Just reading her post made me start thinking about my own absence from our blog and why I’ve stepped down for so long. Perhaps it’s just personal therapy, but I feel compelled to write my own account of ‘Where’s Waldo” (or is it Walda?). Maybe some will identify with me and reply with their own experiences. And maybe not. But really, the next few paragraphs are mostly for me, so sit back and enjoy the ride.

First and foremost, I haven’t been doing nothing. I’ve at least been hiking multiple times, cross-country skiing once, and an awesome day of down-hill skiing. And, with the exception of down-hill skiing, I even have a collage of pictures to prove it.

And when the snow dumped and dumped for days, with no relief in sight… we threw down our shovels, kicked it into 4WD, and headed for the middle of nowhere!

Cuz nothing beats FIRST TRACKS!

 

And I’ve been traveling.

A Lot.

Florida, Wisconsin, Washington, Nevada, and more visits to Phoenix than I care to count. 

 

Then there’s that lengthy period of soul-searching, in which I found myself immersed again and again. Not because I’m trying to find myself, mind you. That would be selfseeking, not soul-searching, right? And most of the time I’d be better off to lose myself, as the overwhelming presence of me is usually what is wrong with my life. But don’t worry, I won’t get heavy on you. Suffice it to say, I’ve been reassessing my direction in life. A course-correction, you might call it. A much-needed, and on-going one, at that.

All things considered, it’s been an awesome eight months. And I’m glad to be back!

Happy Trails!
Dee 

Horseshoe Bend & North Rim, Grand Canyon

HORSESHOE BEND
Page, Arizona
Round trip: 1.5 mi
May 28, 2016

Horseshoe Bend Trailhead

If you’ve not had a chance to visit Horseshoe Bend, you are missing out! Contrary to Arizona’s typical ‘play it safe’ philosophy, the ledge that overlooks this amazing sight is entirely without guard rails or restrictions of any kind. This means that there is absolutely nothing to prevent you from inadvertently plunging 1000 feet to your death.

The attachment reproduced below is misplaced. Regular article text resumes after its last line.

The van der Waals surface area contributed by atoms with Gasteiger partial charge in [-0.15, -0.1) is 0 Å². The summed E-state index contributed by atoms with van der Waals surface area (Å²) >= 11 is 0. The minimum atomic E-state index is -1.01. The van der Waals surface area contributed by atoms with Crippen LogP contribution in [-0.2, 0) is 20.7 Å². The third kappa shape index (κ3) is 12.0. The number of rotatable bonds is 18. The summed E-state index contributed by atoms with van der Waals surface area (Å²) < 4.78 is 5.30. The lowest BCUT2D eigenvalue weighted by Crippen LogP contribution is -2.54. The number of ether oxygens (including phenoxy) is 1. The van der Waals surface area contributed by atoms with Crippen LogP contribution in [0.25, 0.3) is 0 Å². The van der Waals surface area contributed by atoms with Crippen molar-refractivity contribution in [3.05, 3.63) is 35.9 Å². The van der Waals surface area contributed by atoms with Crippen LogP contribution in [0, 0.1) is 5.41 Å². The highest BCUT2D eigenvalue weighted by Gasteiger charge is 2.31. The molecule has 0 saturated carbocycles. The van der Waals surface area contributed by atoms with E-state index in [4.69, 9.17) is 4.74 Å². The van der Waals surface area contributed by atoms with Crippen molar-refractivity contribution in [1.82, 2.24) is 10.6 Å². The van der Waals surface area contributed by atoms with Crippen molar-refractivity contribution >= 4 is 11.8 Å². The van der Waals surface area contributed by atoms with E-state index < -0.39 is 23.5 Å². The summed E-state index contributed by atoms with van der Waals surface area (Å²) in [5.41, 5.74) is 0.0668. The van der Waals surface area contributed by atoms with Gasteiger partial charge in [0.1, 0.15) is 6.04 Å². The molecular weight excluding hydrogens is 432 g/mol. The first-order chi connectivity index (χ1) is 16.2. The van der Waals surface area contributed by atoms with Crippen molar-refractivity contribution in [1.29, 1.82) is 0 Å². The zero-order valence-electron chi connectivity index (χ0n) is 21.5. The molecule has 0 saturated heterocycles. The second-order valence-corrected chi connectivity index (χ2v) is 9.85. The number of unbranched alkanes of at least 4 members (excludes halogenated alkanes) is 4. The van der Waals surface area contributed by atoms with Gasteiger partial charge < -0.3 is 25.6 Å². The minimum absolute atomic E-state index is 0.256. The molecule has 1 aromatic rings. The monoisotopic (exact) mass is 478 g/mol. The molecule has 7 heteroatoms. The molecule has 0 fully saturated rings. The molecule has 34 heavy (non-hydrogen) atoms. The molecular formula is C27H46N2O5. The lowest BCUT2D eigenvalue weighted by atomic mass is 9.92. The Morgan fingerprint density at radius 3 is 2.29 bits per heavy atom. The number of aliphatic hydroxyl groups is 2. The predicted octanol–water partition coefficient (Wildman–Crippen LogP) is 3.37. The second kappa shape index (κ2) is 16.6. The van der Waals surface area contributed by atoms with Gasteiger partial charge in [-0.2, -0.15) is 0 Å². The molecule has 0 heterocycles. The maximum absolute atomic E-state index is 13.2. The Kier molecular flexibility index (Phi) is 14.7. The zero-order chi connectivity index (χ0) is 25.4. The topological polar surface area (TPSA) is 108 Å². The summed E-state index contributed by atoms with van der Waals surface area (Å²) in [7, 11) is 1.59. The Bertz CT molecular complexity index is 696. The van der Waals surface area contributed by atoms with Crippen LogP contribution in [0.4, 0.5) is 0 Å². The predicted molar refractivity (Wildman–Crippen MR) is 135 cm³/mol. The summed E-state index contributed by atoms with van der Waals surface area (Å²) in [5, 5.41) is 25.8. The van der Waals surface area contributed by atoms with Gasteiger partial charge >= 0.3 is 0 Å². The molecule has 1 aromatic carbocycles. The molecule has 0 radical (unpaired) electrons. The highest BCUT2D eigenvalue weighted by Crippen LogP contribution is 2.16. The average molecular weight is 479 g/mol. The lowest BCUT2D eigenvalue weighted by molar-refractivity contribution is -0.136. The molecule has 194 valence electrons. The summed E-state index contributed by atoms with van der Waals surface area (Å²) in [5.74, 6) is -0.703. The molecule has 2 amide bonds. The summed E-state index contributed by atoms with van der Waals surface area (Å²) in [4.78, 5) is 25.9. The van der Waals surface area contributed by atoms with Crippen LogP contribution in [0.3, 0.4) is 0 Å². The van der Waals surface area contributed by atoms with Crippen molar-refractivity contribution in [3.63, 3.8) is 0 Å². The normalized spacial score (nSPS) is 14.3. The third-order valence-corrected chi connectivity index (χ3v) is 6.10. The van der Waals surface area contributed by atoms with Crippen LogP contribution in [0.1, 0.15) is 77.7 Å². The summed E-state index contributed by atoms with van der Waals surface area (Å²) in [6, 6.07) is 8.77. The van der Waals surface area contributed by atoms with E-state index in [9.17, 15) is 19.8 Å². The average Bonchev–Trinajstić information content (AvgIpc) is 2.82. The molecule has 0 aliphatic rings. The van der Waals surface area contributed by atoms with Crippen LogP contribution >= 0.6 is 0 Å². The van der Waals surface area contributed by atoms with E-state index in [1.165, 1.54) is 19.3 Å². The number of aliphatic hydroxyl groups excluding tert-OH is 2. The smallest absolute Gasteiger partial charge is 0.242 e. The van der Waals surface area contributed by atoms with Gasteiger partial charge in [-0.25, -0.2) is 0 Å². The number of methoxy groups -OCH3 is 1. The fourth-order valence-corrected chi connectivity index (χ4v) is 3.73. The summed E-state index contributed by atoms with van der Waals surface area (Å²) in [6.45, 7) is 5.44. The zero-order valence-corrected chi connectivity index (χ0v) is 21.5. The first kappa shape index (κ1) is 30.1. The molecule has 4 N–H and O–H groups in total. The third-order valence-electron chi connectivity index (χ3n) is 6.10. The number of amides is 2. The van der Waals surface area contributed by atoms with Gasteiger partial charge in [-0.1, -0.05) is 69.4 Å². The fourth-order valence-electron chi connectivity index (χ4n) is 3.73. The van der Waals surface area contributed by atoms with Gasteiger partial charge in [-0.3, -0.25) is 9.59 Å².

In fact, there is at least one documented occurrence (probably more) of this happening as recently as 2010. And once you experience the dizzying effect of standing on the precipice looking down you’ll wonder (as I do) why falling isn’t more common. In spite of this, I prefer the ‘use at your own risk’ attitude. And I love that the all too common, over-protective and view-blocking obstructions are generously absent.

Horseshoe Bend

We started out in the cool of the day, around 10am. The temperature felt pretty moderate due to the overcast sky, but at this time of year it’s typically already too hot for this hike. Fall and Spring would be ideal seasons for a visit. As you drive into the parking area the first thing you’ll notice (besides the unassuming size of it and the amount of cars that it currently holds) is that you can see nothing of what is on the other side due to a ridge that separates the lot from the main attraction. The trail immediately begins a fairly steep, but short climb up and over the ridge; taking you to the almost halfway point of the hike.